A spider-like feature stretches over Pluto’s icy skin. At least six fractures extend from a central point where they all meet, creating the spider’s “legs” (indicated in the image with the white arrows). It rather resembles novae, radially fractured centers on Venus. Each fracture can stretch for hundreds of miles and exposes an underlying layer of red deposits. The longest fracture runs more than 360 miles long, north to south, and is informally called Sleipnir Fossa. In Norse mythology, “Sleipnir” refers to an eight-legged horse who often galloped into the underworld, with the god Odin the Wanderer on his back. A fossa is a depression or hollow. The shortest fracture is less than 60 miles long. The northern and western fractures carve into Pluto’s rolling plains, and the southern fractures stretch into Tartarus Dorsa’s bladed terrain.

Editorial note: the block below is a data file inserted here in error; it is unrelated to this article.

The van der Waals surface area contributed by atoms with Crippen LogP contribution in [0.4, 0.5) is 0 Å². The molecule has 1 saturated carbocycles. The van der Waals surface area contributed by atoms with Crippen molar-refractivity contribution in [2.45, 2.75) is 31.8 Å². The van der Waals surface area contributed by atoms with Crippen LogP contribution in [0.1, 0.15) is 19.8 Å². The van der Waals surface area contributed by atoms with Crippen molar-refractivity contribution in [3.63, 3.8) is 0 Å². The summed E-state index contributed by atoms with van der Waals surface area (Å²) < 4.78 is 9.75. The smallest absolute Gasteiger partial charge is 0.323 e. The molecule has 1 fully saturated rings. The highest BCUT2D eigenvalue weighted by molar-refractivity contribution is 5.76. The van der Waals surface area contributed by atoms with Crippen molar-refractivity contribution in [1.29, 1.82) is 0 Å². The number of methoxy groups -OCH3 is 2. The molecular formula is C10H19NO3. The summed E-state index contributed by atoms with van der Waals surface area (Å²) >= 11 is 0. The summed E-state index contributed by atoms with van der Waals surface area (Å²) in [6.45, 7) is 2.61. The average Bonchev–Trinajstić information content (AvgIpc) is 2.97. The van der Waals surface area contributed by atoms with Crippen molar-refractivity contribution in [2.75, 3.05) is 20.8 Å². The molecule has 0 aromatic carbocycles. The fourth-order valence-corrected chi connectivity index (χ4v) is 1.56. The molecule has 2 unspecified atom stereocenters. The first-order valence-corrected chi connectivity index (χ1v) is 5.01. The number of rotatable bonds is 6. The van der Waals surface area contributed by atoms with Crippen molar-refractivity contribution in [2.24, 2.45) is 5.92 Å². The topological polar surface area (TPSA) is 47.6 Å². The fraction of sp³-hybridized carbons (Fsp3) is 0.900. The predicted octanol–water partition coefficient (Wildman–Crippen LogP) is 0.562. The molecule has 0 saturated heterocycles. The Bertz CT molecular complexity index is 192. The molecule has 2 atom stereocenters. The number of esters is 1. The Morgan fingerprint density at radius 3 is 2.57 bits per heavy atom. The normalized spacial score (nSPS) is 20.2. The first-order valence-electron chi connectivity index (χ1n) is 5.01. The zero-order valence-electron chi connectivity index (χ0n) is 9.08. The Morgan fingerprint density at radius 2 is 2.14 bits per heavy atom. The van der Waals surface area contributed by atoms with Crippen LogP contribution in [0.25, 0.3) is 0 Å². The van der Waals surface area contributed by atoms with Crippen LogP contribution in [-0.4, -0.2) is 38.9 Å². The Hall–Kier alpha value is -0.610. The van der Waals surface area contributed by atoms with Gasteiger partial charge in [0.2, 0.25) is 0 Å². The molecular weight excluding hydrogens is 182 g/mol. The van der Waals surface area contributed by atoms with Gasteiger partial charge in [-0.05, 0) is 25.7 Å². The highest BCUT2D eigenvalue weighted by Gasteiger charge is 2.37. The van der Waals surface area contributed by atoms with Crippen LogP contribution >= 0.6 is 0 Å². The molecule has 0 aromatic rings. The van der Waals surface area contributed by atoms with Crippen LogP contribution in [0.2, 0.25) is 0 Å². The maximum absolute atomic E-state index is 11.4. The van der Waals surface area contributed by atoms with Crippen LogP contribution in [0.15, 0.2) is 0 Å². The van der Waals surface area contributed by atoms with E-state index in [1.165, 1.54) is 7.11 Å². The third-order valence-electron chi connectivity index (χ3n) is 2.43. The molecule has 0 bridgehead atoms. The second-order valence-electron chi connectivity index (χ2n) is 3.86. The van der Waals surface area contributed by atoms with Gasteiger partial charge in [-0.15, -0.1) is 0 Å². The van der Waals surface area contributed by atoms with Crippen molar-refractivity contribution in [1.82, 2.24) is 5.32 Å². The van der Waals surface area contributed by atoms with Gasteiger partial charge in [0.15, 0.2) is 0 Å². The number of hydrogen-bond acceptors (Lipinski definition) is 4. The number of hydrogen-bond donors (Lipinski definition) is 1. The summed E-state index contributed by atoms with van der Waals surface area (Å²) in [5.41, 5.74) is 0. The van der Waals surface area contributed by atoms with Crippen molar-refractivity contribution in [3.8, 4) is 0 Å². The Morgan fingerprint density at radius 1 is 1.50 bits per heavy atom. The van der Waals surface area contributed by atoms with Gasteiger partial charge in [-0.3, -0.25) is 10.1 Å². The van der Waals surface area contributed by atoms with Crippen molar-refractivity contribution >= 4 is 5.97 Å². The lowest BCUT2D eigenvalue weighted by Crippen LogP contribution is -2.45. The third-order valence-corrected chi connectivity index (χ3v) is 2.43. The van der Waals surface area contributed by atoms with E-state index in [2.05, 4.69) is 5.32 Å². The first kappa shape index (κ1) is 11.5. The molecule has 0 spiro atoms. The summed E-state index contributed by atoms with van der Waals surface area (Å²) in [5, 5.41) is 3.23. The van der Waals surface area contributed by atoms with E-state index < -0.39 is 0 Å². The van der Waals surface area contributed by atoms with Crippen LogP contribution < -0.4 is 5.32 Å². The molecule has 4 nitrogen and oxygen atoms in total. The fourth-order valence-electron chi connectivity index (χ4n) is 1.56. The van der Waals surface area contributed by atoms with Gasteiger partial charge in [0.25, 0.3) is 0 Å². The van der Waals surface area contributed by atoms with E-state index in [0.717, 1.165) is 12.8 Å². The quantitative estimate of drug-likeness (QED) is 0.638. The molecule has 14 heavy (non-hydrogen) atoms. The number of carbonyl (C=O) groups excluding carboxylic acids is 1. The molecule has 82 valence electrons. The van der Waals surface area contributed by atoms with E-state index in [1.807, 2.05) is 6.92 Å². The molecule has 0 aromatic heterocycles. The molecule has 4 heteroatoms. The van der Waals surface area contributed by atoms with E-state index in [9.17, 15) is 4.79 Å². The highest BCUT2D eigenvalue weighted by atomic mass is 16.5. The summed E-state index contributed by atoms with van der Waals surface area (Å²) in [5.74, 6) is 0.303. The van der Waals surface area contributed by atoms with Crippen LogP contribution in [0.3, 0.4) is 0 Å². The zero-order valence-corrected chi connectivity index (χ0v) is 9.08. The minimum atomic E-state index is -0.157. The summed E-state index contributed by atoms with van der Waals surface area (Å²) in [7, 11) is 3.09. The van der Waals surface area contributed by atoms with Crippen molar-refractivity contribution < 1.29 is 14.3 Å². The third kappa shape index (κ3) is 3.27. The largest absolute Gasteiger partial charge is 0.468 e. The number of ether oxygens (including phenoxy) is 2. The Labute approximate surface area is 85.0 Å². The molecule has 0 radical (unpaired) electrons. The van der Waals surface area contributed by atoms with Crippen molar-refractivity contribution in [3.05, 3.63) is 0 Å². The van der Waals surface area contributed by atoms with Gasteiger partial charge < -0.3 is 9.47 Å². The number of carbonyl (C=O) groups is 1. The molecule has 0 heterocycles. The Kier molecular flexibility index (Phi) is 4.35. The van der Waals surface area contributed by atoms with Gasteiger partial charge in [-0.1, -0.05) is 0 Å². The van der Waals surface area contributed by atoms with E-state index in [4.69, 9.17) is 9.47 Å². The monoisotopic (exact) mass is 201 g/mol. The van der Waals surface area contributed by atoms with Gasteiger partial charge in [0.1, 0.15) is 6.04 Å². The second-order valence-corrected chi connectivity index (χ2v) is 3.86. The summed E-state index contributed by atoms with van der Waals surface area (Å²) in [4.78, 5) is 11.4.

“Oh, what a tangled web Pluto’s geology weaves,” said Oliver White, a member of the New Horizons geology team from NASA Ames Research Center. “The pattern these fractures form is like nothing else we’ve seen in the outer solar system, and shows once again that anywhere we look on Pluto, we see something different.”
Fractures found elsewhere on Pluto often run parallel to each other rather than converging at one central point like a spider body. Scientist theorize that these fractures are caused by global-scale extension of Pluto’s water-ice crust, whereas the spider-like fractures may be caused by a concentrated source of stress in the crust.